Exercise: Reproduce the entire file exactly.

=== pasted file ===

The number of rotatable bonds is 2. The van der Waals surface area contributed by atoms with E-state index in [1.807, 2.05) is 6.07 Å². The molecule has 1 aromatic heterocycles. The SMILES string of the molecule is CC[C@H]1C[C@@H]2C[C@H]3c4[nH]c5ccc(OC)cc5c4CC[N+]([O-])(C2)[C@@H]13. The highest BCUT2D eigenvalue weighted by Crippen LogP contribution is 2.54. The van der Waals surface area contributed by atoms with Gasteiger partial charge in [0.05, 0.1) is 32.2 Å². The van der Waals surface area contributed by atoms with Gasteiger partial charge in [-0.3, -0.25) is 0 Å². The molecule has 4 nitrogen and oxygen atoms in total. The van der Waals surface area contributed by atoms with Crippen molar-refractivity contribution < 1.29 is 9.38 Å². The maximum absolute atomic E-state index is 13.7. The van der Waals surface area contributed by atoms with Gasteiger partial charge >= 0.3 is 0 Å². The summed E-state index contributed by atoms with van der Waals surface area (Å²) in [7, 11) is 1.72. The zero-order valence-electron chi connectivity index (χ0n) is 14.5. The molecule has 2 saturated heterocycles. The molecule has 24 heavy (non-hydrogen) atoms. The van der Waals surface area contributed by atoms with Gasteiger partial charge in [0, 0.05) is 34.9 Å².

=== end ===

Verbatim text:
The number of rotatable bonds is 2. The van der Waals surface area contributed by atoms with E-state index in [1.807, 2.05) is 6.07 Å². The molecule has 1 aromatic heterocycles. The SMILES string of the molecule is CC[C@H]1C[C@@H]2C[C@H]3c4[nH]c5ccc(OC)cc5c4CC[N+]([O-])(C2)[C@@H]13. The highest BCUT2D eigenvalue weighted by Crippen LogP contribution is 2.54. The van der Waals surface area contributed by atoms with Gasteiger partial charge in [0.05, 0.1) is 32.2 Å². The van der Waals surface area contributed by atoms with Gasteiger partial charge in [-0.3, -0.25) is 0 Å². The molecule has 4 nitrogen and oxygen atoms in total. The van der Waals surface area contributed by atoms with Crippen molar-refractivity contribution < 1.29 is 9.38 Å². The maximum absolute atomic E-state index is 13.7. The van der Waals surface area contributed by atoms with Gasteiger partial charge >= 0.3 is 0 Å². The summed E-state index contributed by atoms with van der Waals surface area (Å²) in [7, 11) is 1.72. The zero-order valence-electron chi connectivity index (χ0n) is 14.5. The molecule has 2 saturated heterocycles. The molecule has 24 heavy (non-hydrogen) atoms. The van der Waals surface area contributed by atoms with Gasteiger partial charge in [0, 0.05) is 34.9 Å².